As the U.S. fights to rebound from COVID-19 pandemic impacts — like closed or curtailed business — home building is the one bright spot for the U.S. economy, particularly single-family home construction.
However, it is facing a formidable challenge.
Since mid-April, the price of lumber has increased more than 80 percent, reaching record highs in late July. The Random Lengths Framing Composite Price topped $600 per 1,000 board feet at the end of July — marking the first time prices have topped the $600 level. At the same time, prices for oriented strand board, a widely used engineered wood panel used in home construction, have increased 138 percent over the past year. The increases, a result of lumber shortages, threaten housing affordability at a time when home prices already are at all-time highs.
The National Association of Home Builders sent an urgent letter to President Trump expressing growing concern about soaring lumber prices and supply shortages. The association asked the White House to call on domestic lumber producers to ramp up production.
The association also urged the White House to prioritize a new softwood lumber agreement with Canada that would end tariffs averaging more than 20 percent on Canadian lumber shipments into the U.S.
In a similar letter the association sent earlier to Commerce Secretary Wilbur Ross, U.S. Trade Representative Robert Lighthizer and U.S. Lumber Coalition Executive Director Zoltan van Heyningen, the NAHB stressed the severity of the situation and — if left unchecked — its potential impact on the economy.
“We know there are many pressing trade matters affecting the U.S. economy, but the softwood lumber dispute is one that should not be left on the back burner,” stated NAHB’s letter to Lighthizer.
“Lumber supply, housing affordability, and an industry with the potential to lead the U.S. out of the current pandemic-induced recession should not be ignored. We urge the USTR to work with Canada to develop a workable and long-term solution to a trade dispute that has continued for more than 37 years.”
According to the NAHB, the primary drivers of the framing lumber and OSB shortages and subsequent price increases include: mill closings due to COVID-19 lockdowns, unanticipated DIY lumber purchases during lockdown, high tariffs on Canadian lumber and mill operations that were intentionally slowed down during lockdown, based on a projected — and inaccurate — drop in demand.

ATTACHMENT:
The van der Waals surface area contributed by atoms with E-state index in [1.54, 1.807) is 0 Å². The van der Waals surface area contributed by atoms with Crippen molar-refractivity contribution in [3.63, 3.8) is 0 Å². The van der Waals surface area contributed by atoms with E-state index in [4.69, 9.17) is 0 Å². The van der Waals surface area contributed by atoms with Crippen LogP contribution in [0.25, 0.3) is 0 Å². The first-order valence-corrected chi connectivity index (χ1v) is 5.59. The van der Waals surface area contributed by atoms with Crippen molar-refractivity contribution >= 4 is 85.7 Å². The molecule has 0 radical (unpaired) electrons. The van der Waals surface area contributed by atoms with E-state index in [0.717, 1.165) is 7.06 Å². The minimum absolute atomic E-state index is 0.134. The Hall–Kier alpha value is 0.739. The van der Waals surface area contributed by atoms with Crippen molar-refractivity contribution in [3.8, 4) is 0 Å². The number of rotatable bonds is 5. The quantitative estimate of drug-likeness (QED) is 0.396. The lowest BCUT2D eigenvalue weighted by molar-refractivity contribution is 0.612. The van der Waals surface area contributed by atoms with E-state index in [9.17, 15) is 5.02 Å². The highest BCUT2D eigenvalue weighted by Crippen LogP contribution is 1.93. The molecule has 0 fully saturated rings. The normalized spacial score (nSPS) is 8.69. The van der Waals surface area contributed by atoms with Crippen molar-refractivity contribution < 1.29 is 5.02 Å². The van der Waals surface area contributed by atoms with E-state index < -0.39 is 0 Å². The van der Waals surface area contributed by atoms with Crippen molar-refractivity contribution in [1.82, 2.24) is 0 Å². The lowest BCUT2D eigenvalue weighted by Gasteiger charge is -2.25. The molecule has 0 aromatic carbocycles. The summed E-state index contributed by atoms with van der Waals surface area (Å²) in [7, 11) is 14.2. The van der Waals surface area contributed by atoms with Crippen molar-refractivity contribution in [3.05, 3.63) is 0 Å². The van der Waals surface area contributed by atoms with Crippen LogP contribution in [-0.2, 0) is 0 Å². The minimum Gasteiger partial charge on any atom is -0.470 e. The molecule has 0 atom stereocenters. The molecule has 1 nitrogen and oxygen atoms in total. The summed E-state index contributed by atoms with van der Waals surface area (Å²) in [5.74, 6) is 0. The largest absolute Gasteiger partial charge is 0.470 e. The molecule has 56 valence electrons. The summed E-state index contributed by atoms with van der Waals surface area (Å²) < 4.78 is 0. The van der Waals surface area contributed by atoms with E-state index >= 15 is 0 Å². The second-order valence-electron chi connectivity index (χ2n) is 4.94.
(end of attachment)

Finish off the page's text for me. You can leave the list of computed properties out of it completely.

In fact, demand for homes has increased during the pandemic, with one recent report showing real estate economic indicators are currently performing above pre-COVID-19 levels.
That demand, along with inventory that was already low even before the lumber price increases, is pushing home prices into the stratosphere, said Meyers Research Chief Economist Ali Wolf in a recent webinar. “More than 60 percent of new home shoppers right now say affordability is a problem,” she said. “Affordability challenges aren’t going away anytime soon.”
While Wolf and other industry experts agree that the best way to counter the affordability problem is by increasing inventory, supply shortages and supply chain disruptions must be addressed as well. “More than 50 percent of the builders we talk to say they have been impacted by supply disruptions lately,” said Wolf. “Even appliances are delayed to the point where builders are storing them in warehouses.”
As lawmakers struggle to reach an agreement over the next stimulus package, the NAHB’s letter to the White House stressed that housing can do its part to create jobs and lead the economy forward, but in order to do so, skyrocketing lumber prices and chronic shortages must be resolved.
The pandemic was initially expected to hurt lumber demand as surging unemployment curbed appetite for housing and building materials. Instead, shut-in Americans sought materials to fix up their homes and build decks and fences just as mills aggressively curbed output, resulting in a supply squeeze.
Producers such as Interfor Corp. expect the market to remain strong as repair and renovation demand continues to be robust and U.S. housing starts recover from the initial impacts of the pandemic.